After the personal invitation, the next best recruitment method available is the Invitation to Serve. The Invitation to Serve is a proven recruitment method that is used for starting new Conferences and recruiting new members for existing Conferences. This is touched on in the chapter titled “Getting Started.” This method provides an organized approach for recruitment and has a proven track record throughout the United States and has been used for more than 30 years.

There is no need to go into detail about this recruitment program here. All of the details are described in the program documentation which is available on the National Council website under Growing New Conferences/Councils. Suffice it to say that everything you need for a successful recruitment is spelled out in the program description. All you have to do is follow the step-by-step plan.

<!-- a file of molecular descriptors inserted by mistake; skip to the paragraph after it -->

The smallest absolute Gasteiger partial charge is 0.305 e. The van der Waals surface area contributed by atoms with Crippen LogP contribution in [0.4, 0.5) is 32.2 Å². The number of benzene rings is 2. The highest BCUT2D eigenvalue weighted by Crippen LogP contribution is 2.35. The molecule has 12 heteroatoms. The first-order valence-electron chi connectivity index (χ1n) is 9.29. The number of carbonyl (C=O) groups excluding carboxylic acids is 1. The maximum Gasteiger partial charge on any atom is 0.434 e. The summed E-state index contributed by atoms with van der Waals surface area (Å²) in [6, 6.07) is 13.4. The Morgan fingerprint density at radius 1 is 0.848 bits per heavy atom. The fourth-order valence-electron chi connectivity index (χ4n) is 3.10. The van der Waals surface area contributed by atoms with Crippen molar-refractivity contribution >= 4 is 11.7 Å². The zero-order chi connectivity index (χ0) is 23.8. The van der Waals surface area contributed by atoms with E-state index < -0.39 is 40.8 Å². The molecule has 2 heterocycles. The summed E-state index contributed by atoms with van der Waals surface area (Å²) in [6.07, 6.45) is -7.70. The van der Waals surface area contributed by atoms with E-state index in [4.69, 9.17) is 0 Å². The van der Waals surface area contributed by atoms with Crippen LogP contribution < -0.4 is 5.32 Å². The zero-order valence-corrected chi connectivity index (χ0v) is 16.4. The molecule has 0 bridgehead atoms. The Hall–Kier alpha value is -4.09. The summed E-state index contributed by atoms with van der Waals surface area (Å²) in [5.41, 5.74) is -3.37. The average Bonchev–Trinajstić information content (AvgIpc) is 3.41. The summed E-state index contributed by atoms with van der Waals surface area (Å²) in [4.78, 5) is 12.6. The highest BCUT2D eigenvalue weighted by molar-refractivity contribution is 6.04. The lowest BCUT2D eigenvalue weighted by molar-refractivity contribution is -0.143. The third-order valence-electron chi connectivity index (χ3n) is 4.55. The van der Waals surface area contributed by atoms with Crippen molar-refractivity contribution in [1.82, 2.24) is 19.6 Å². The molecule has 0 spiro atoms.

Another recruitment method that has been in use is the parish ministry fair. Essentially, the parish picks out a particular weekend on which they invite all of the parish ministries to have a display table with information about their particular ministry and invite parishioners to join. Members of each ministry provide brochures and other information and answer questions the people have about their ministry.

This can be an effective way to get people to join many ministries. It can also be overwhelming to people who are given too much to choose from. For an individual ministry, you are faced with people being offered too many choices, a lot of competition, and the possibility that you will be overlooked depending on your location. Realistically, more time is required and much smaller numbers result from this type of recruitment. However, it does give your organization visibility and an opportunity to talk about the good works of the Society.